Victor Armando Pereira Freitas

REQUIMTE/LAQV, Department of Chemistry and Biochemistry (DBQ), Faculty of Sciences, University of Porto, Rua do Campo Alegre 790, 4150-171 Porto, Portugal ([email protected])

Full Professor in the Department of Chemistry and Biochemistry (DQB) in the University of Porto. He obtained his PhD in Biological and Medical Sciences in the University of Bordeaux II (France), specialization in Oenology. Member of the REQUIMTE-LAQV Research Centre, and he is the leader of the Food Polyphenol Lab where he has been developing an independent research area. Victor Freitas presents in his CV more than 230 original articles published in journals indexed in the Science Citation Index (SCI), several book chapters, numerous invited conferences, running multiple I&DT projects and several supervisions of Master and PhD students.


Communication Abstract

Title: Port wine colour: a quick glance

Abstract: The wide range of colours perceived everywhere in nature has always fascinated the humankind, in particular the colour of plants and foodstuffs … and wine is not an exception. In fact, wine colours have inspired the painters not only to paint wine motives, but also to use wine as a dye in their paintings. Beside these ludic activities, the colour of wines and especially the red ones has always attracted the attention of consumers and hence constitute a positive attribute in terms of product quality. The colour of Port wine is somehow unpredictable in time because changes continuously during its life. Indeed, Port wines is particularly rich in different colour hues from the yellow pale of white wines to the orange/yellow-brown colour of old Ports (townies and vintages), passing through the deep red and purple colours of young vintages.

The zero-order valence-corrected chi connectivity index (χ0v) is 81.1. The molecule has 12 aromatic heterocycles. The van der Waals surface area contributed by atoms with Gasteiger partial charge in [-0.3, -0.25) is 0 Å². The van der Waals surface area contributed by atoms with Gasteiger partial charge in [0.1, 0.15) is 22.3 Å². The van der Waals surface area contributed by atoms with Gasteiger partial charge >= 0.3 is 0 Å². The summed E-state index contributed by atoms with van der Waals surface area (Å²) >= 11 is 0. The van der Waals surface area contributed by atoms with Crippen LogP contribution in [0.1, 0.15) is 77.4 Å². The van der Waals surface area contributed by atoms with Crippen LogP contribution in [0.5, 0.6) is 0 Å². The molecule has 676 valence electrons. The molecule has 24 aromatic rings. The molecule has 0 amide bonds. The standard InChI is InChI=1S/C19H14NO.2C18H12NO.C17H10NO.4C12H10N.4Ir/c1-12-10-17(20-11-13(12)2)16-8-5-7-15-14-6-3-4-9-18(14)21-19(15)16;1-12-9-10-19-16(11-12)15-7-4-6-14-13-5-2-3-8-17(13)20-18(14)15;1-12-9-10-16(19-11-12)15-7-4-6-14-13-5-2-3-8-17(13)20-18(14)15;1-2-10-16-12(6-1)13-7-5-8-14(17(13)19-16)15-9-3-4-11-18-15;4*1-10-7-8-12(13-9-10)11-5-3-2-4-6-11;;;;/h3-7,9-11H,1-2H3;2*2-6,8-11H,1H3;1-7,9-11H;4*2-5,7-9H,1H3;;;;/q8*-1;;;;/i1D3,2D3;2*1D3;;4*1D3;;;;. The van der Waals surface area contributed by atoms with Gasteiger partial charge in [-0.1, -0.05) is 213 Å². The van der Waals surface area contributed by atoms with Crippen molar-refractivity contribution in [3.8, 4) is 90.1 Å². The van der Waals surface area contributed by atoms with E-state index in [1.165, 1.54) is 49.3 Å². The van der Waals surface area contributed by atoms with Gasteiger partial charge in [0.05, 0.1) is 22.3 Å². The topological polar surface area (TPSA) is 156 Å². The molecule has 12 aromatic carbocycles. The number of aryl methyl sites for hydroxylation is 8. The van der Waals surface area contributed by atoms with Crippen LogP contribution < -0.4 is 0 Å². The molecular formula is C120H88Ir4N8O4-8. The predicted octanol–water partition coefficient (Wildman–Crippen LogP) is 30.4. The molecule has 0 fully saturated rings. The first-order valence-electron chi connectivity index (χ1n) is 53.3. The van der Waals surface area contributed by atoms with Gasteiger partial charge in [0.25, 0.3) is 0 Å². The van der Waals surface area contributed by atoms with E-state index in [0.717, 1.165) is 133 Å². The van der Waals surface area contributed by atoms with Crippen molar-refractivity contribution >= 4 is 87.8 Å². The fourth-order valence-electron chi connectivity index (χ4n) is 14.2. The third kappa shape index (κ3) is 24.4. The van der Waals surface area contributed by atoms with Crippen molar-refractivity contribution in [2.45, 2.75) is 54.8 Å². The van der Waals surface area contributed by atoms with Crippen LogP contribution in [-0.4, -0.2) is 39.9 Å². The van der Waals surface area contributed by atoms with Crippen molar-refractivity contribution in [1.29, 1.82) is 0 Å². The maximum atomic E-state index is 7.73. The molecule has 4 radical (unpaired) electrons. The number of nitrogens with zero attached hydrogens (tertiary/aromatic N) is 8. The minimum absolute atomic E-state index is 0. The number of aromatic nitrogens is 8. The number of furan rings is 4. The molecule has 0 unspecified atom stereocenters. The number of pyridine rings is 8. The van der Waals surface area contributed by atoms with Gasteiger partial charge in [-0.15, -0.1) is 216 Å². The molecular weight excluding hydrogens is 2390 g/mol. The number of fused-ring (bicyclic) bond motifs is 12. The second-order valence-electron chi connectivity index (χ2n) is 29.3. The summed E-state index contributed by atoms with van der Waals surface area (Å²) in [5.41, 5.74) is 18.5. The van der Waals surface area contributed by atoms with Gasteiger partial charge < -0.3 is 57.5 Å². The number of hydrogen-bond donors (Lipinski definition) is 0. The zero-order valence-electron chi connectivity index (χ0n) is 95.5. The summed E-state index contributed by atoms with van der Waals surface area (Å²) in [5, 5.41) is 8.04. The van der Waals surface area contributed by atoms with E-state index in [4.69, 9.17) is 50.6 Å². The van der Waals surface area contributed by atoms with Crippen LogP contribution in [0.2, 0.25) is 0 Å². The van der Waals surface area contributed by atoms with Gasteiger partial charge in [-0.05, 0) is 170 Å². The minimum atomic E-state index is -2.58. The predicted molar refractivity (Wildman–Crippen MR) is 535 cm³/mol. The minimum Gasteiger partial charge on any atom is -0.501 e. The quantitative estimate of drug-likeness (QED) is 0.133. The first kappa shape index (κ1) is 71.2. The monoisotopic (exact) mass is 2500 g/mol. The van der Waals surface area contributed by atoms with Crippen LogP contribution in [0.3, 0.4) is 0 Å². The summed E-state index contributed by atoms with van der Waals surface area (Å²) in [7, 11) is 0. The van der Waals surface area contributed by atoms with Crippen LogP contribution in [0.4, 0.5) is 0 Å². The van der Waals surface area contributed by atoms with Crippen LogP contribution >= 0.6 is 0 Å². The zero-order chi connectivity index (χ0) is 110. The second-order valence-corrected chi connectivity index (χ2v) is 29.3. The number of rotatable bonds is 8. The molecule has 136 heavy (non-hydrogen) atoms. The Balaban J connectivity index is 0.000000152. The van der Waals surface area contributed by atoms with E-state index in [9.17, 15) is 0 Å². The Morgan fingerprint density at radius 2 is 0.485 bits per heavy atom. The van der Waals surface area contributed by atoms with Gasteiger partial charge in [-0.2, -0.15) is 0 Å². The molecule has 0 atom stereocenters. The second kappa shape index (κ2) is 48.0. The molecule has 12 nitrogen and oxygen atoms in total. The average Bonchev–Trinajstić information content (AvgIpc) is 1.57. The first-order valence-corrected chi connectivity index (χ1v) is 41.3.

The expression of the colour in red wines depends not only on the anthocyanin concentration (grape skin pigments) but also on physical and chemical phenomena that occur in wine during ageing. All these phenomena occur concomitantly leading to the transformation of genuine anthocyanins into other pigments (e.g. bluish “portisins”) that are characteristic of Port wines thus contributing to their chromatic identity. The winemaking conditions employed such as the maceration techniques, fermentation (yeast strains, temperature, etc.), wine spirit quality, oxygenation and many others may affect importantly the formation of these pigments and the final Port wine colour.